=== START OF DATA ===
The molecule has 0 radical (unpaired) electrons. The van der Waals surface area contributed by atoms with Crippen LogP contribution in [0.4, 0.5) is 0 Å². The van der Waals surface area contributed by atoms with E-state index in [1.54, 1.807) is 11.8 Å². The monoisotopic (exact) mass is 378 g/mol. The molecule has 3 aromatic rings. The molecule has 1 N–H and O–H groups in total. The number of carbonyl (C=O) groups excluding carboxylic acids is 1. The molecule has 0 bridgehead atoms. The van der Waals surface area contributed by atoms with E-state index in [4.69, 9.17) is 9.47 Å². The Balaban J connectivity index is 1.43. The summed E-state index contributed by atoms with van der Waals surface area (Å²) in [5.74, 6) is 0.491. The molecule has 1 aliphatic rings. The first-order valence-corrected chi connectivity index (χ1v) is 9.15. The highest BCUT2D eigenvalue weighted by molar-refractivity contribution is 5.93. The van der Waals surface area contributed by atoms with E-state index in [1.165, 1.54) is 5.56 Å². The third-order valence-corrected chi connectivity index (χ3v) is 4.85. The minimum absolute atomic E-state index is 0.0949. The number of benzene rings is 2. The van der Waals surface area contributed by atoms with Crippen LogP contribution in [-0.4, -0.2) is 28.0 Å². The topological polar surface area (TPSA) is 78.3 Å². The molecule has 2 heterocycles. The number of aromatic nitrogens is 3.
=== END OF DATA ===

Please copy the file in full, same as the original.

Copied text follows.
The molecule has 0 radical (unpaired) electrons. The van der Waals surface area contributed by atoms with Crippen LogP contribution in [0.4, 0.5) is 0 Å². The van der Waals surface area contributed by atoms with E-state index in [1.54, 1.807) is 11.8 Å². The monoisotopic (exact) mass is 378 g/mol. The molecule has 3 aromatic rings. The molecule has 1 N–H and O–H groups in total. The number of carbonyl (C=O) groups excluding carboxylic acids is 1. The molecule has 0 bridgehead atoms. The van der Waals surface area contributed by atoms with E-state index in [4.69, 9.17) is 9.47 Å². The Balaban J connectivity index is 1.43. The summed E-state index contributed by atoms with van der Waals surface area (Å²) in [5.74, 6) is 0.491. The molecule has 1 aliphatic rings. The first-order valence-corrected chi connectivity index (χ1v) is 9.15. The highest BCUT2D eigenvalue weighted by molar-refractivity contribution is 5.93. The van der Waals surface area contributed by atoms with E-state index in [1.165, 1.54) is 5.56 Å². The third-order valence-corrected chi connectivity index (χ3v) is 4.85. The minimum absolute atomic E-state index is 0.0949. The number of benzene rings is 2. The van der Waals surface area contributed by atoms with Crippen LogP contribution in [-0.4, -0.2) is 28.0 Å². The topological polar surface area (TPSA) is 78.3 Å². The molecule has 2 heterocycles. The number of aromatic nitrogens is 3.